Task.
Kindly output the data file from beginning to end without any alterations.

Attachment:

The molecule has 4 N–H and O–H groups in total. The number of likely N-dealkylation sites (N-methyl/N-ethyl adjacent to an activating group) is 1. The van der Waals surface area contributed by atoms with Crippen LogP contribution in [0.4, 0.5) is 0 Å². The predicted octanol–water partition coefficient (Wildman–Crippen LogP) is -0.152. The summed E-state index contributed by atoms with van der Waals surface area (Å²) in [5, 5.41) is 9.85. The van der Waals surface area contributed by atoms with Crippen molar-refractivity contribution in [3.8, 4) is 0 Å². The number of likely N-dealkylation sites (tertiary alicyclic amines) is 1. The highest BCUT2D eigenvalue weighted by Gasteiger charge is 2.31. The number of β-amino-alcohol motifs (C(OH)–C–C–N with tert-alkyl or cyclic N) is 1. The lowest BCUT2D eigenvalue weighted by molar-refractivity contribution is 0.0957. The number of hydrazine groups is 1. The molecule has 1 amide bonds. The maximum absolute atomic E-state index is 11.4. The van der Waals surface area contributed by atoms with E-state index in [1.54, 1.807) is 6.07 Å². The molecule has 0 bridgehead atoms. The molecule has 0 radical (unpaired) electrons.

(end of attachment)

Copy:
The molecule has 4 N–H and O–H groups in total. The number of likely N-dealkylation sites (N-methyl/N-ethyl adjacent to an activating group) is 1. The van der Waals surface area contributed by atoms with Crippen LogP contribution in [0.4, 0.5) is 0 Å². The predicted octanol–water partition coefficient (Wildman–Crippen LogP) is -0.152. The summed E-state index contributed by atoms with van der Waals surface area (Å²) in [5, 5.41) is 9.85. The van der Waals surface area contributed by atoms with Crippen molar-refractivity contribution in [3.8, 4) is 0 Å². The number of likely N-dealkylation sites (tertiary alicyclic amines) is 1. The highest BCUT2D eigenvalue weighted by Gasteiger charge is 2.31. The number of β-amino-alcohol motifs (C(OH)–C–C–N with tert-alkyl or cyclic N) is 1. The lowest BCUT2D eigenvalue weighted by molar-refractivity contribution is 0.0957. The number of hydrazine groups is 1. The molecule has 1 amide bonds. The maximum absolute atomic E-state index is 11.4. The van der Waals surface area contributed by atoms with E-state index in [1.54, 1.807) is 6.07 Å². The molecule has 0 bridgehead atoms. The molecule has 0 radical (unpaired) electrons.